Arresting Officers and Treating Physicians: When May a Witness Testify to What Others Told Him for the Purpose of Explaining His Conduct?
22 Pages Posted: 10 Dec 2018
Date Written: November 16, 2005
Under the hearsay rules, witnesses are frequently allowed to testify about a statement they heard someone else make, even if the statement might otherwise be inadmissible hearsay, if the testimony will properly enable the witness to explain to the jury why the witness formed certain beliefs or took certain actions on the basis of that statement. But just as often, in cases involving nearly identical circumstances, such testimony is not admissible for that purpose. As is so often the case with respect to the hearsay rules, everything depends on the context. The distinction is an important one for the trial lawyer, because lawyers invariably find themselves embroiled in arguments over this fine line at every trial.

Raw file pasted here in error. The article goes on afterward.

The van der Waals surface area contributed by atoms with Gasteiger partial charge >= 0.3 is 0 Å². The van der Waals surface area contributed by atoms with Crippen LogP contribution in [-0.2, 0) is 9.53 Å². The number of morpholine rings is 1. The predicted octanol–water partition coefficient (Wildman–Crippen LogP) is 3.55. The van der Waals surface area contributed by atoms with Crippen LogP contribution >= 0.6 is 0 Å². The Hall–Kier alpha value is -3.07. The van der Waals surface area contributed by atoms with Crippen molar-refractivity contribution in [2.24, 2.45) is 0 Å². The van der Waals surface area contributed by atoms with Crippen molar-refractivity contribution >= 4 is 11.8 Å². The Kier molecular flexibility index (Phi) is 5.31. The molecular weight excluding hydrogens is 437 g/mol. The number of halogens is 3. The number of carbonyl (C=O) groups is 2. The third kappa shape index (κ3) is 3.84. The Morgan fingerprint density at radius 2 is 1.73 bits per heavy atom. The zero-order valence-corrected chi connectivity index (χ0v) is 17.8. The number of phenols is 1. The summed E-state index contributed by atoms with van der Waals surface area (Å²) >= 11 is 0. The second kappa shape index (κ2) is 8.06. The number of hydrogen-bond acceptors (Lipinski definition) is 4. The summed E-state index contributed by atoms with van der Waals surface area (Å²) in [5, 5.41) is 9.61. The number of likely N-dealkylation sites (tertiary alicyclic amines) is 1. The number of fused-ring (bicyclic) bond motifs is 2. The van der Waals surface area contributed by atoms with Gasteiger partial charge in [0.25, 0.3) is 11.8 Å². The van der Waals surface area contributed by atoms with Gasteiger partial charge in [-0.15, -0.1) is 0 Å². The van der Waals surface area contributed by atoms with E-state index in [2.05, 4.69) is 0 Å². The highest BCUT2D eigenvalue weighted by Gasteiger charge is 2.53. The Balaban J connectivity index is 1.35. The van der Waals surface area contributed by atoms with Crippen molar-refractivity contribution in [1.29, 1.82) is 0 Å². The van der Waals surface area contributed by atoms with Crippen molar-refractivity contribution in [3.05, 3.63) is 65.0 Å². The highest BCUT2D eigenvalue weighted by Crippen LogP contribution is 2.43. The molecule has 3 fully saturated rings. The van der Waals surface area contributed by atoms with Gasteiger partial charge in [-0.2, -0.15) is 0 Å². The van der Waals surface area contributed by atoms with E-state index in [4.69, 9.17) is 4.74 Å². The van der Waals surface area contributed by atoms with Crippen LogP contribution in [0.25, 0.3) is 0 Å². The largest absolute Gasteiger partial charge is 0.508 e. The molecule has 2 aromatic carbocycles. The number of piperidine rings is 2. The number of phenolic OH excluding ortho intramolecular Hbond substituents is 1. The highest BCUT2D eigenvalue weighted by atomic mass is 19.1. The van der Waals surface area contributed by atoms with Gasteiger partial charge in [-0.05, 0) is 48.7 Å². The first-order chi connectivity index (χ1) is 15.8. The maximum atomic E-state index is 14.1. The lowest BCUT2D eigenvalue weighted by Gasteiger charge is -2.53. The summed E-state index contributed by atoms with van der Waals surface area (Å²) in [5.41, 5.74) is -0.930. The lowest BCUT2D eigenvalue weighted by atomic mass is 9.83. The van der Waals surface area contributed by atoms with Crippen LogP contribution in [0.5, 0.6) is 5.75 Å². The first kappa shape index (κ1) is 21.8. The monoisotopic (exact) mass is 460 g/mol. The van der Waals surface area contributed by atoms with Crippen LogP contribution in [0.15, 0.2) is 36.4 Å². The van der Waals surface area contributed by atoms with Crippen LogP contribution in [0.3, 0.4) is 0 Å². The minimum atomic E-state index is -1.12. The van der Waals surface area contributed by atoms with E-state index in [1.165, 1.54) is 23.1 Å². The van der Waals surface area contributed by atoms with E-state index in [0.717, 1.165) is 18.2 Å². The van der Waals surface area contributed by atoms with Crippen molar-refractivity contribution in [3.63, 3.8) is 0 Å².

This article clearly lays out and explains the important but sometimes poorly understood law concerning the circumstances under which a lawyer may — or may not — properly respond to a hearsay objection by advising the judge: "This evidence about that statement is not being offered for its truth, but to allow the witness to explain to the jury the beliefs he formed, or the things he did, after he heard or read that statement."
Keywords: hearsay, trials, evidence, police officers, medical doctors, testimony
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